Ashley Fure is “one of the finest young composers around.”—The New York Times
“Tones made tactile, objects made audible, noise made beautiful.” That’s how The New York Times describes Ashley Fure’s work. In her world, all materials are potent and active with lives of their own. We often take things for granted, but Fure does not. She has given them their own voice and consciousness in The Force of Things: An Opera for Objects. This wordless drama, created with her architect brother Adam Fure and International Contemporary Ensemble, “probes the animate vitality of matter.” The audience sits beneath a canopy of familiar and exotic objects, while performers spur them into action and singers, like the sirens of mythology, shout and whisper warnings, luring the audience into an entirely new way of listening.
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Ashley Fure (b. 1982) is an American composer of acoustic and electroacoustic concert music as well as intermedia installation art. Her work explores the kinetic source of sound, bringing focus to the muscular act of music making and the chaotic behaviors of raw acoustic matter. She holds a Ph.D. in Music Composition from Harvard University and further degrees from IRCAM (Cursus 1 and 2), Oberlin Conservatory and the Interlochen Arts Academy. Fure was a Mellon Post-Doctoral Fellow at Columbia University in 2014 and joined the Dartmouth College Department of Music as an Assistant Professor of Sonic Arts in September 2015.
In The News
DAVID ALLEN, THE NEW YORK TIMES: “Chains Clink, Water Splashes: A Composer’s Beautiful Noise”
“Tones made tactile, objects made audible, noise made beautiful — Ms. Fure, at 33 one of the finest young composers around, is drawn to the musical qualities of the material world and to the material aspects of music.”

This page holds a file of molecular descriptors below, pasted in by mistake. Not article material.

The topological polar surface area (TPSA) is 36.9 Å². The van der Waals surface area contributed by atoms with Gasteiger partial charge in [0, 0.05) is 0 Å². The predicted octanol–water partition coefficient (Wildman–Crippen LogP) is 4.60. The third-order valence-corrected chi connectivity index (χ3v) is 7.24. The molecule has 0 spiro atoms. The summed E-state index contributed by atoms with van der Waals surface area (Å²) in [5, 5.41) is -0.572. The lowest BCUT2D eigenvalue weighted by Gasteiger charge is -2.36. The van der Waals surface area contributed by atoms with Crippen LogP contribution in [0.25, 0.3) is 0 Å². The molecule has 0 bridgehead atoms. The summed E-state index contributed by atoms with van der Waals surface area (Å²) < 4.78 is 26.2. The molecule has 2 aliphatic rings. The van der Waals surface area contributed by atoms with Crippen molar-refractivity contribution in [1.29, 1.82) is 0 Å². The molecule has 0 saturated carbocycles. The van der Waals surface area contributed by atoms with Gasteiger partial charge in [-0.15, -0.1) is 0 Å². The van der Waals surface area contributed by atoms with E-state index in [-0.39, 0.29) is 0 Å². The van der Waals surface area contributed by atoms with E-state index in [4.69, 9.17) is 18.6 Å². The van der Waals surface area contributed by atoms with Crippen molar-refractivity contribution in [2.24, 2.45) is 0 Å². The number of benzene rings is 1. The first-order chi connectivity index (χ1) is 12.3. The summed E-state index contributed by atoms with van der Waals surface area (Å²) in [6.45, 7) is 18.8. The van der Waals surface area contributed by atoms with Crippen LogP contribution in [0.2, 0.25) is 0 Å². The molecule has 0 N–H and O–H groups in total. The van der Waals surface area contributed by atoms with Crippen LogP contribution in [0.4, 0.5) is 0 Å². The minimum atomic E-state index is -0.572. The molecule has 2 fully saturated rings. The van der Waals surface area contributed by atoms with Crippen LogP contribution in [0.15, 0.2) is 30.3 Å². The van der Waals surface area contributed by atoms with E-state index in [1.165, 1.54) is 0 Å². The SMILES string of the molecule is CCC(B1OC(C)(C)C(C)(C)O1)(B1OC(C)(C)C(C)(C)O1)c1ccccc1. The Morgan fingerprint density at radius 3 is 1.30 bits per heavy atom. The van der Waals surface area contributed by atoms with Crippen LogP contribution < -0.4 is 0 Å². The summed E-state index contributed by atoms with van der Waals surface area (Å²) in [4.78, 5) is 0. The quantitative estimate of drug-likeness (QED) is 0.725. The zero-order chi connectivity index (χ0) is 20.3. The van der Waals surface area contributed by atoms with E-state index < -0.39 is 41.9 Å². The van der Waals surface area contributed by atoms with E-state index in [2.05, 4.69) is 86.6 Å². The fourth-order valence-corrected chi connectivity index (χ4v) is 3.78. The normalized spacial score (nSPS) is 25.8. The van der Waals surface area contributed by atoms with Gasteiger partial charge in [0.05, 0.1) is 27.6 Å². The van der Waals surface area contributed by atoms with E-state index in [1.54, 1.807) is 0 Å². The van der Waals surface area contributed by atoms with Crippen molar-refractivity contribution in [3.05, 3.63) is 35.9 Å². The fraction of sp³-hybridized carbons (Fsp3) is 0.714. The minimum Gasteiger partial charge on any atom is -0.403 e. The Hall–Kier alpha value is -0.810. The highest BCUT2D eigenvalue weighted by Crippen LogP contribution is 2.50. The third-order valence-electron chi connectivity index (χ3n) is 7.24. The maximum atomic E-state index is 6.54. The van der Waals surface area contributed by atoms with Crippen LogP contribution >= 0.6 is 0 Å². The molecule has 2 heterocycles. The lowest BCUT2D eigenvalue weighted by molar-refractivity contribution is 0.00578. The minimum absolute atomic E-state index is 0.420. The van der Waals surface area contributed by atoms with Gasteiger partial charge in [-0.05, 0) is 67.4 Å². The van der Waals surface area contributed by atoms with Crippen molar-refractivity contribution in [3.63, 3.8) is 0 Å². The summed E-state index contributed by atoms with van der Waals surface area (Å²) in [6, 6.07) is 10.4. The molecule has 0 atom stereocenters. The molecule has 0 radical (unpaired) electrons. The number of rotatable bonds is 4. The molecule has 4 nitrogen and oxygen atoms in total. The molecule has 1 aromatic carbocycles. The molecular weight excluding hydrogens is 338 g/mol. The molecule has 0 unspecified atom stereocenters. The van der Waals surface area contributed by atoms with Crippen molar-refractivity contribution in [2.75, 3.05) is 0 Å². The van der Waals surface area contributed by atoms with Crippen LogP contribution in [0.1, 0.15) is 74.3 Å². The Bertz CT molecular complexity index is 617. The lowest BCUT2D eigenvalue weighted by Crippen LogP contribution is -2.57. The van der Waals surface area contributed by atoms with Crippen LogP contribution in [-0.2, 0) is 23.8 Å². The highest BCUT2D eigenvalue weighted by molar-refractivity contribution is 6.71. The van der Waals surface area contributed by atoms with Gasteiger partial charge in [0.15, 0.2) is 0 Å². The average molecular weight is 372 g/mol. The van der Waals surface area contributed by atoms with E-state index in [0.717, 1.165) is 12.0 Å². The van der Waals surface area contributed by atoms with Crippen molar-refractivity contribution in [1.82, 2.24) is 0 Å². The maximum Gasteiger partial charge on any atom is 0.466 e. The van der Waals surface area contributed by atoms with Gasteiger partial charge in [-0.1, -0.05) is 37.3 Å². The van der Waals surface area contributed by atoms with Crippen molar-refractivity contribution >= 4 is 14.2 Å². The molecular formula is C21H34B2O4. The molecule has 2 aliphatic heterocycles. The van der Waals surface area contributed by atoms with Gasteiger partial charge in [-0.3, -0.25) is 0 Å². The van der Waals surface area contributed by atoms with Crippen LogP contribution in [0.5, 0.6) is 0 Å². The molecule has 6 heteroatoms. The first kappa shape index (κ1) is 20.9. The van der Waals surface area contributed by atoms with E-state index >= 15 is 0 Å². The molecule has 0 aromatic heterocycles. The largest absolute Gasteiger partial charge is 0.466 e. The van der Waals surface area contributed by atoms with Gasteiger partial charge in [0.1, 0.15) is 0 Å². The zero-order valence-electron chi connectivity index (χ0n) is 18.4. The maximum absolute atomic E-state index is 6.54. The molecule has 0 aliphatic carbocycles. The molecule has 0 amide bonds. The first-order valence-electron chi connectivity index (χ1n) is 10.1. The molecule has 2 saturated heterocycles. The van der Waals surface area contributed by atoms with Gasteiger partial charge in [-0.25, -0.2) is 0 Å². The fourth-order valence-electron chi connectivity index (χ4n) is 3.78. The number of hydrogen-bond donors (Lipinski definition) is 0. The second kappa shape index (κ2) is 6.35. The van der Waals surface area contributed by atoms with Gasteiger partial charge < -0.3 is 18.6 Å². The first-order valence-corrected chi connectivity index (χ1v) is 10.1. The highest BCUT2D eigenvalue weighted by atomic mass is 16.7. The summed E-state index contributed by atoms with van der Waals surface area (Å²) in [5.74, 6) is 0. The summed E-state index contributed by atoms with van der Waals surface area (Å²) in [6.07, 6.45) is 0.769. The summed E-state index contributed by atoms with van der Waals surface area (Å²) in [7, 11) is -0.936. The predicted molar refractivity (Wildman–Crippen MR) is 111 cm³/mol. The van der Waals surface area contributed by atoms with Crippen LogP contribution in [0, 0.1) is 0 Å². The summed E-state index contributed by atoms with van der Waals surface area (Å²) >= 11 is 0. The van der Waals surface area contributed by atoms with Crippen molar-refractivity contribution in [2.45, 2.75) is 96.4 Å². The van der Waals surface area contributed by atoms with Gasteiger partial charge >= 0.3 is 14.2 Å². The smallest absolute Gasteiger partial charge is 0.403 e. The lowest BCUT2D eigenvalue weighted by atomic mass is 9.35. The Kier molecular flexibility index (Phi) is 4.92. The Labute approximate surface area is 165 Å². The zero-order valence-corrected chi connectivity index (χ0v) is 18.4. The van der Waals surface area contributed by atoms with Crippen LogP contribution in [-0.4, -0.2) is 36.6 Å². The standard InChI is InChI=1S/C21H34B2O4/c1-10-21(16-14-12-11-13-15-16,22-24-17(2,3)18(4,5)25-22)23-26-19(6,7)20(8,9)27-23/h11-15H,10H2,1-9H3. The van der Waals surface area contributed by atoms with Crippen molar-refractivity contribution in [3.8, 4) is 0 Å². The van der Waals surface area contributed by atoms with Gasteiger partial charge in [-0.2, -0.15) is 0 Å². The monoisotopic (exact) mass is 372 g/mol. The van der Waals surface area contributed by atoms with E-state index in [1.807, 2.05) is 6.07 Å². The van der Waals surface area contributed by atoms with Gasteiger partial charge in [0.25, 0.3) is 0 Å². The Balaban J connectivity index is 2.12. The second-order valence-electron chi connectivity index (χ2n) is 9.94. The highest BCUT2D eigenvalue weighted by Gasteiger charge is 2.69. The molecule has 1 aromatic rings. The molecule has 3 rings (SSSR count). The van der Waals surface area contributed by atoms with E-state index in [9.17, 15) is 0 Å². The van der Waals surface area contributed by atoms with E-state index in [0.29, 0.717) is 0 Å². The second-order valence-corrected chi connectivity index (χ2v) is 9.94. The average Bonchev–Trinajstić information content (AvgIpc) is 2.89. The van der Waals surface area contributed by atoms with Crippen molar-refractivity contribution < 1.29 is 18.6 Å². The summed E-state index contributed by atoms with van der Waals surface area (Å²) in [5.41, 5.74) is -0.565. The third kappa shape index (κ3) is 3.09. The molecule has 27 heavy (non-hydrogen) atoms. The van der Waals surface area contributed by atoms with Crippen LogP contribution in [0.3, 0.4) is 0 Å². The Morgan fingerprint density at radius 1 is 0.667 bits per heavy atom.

THE DARTMOUTH: “Q & A with Rome Prize-winning Composer Ashley Fure”
“Ashley Fure, a composer of acoustic and electroacoustic music, added the Rome Prize to her list of impressive accolades. Recently, she received a Guggenheim Fellowship, and her composition ‘Bound to the Bow’ was a Pulitzer Prize finalist.”
INTERNATIONALES MUSIKINSTITUT DARMSTADT BLOG, “Raising Her Noise: The Voices Absent in New Music”
“The advancement of gender equality in the new music scene can feel at once radically progressive and impossibly slow. […] Spearheading the GRID (Gender Relations in Darmstadt) project, composer Ashley Fure revealed statistics from the Darmstadt archives that show women have been and still are significantly underrepresented at the summer festival.”
ASHLEY FURE: “Pigeonholes, Precarity, and the Zero-Sum Game of Time: On Speaking Out”
“‘The Force of Things’ is an immersive intermedia work that wrestles with collective violence, material agency, and the haunting thrust of the anthropocene.”
VAN MAGAZINE: “Lyric Engine: An Interview with Ashley Fure”
“I started working in the electronic music studio at Harvard. I had always been interested in working with chaotic timbres, and noise, but trying to get at those sounds I was looking for through extended techniques and notation was really dissatisfying. Once I got into the studio, it was like, ‘Screw them. Give me microphones and objects.’ I was able to reach a density and a specificity in these chaotic timbres that had eluded me until I got my hands dirty myself.”
Ashley Fure’s The Force of Things is made possible by generous commitments from the International Contemporary Ensemble: First Page Program, University of Michigan Office of Research, Taubman College of Architecture and Urban Planning, Dartmouth College Provost’s Office Seed-Funding Program, Miller Theater at Columbia University (NYC) and Internationales Musikinstitut Darmstadt (IMD). This project was supported by New Music USA, made possible by annual program support and/or endowment gifts from New Music USA project grants. With the friendly support of Ernst von Siemens Musikstiftung.
Programs in Peak Performances’ 2017–18 season are made possible in part by funds from the New Jersey State Council on the Arts, a Partner Agency of the National Endowment for the Arts.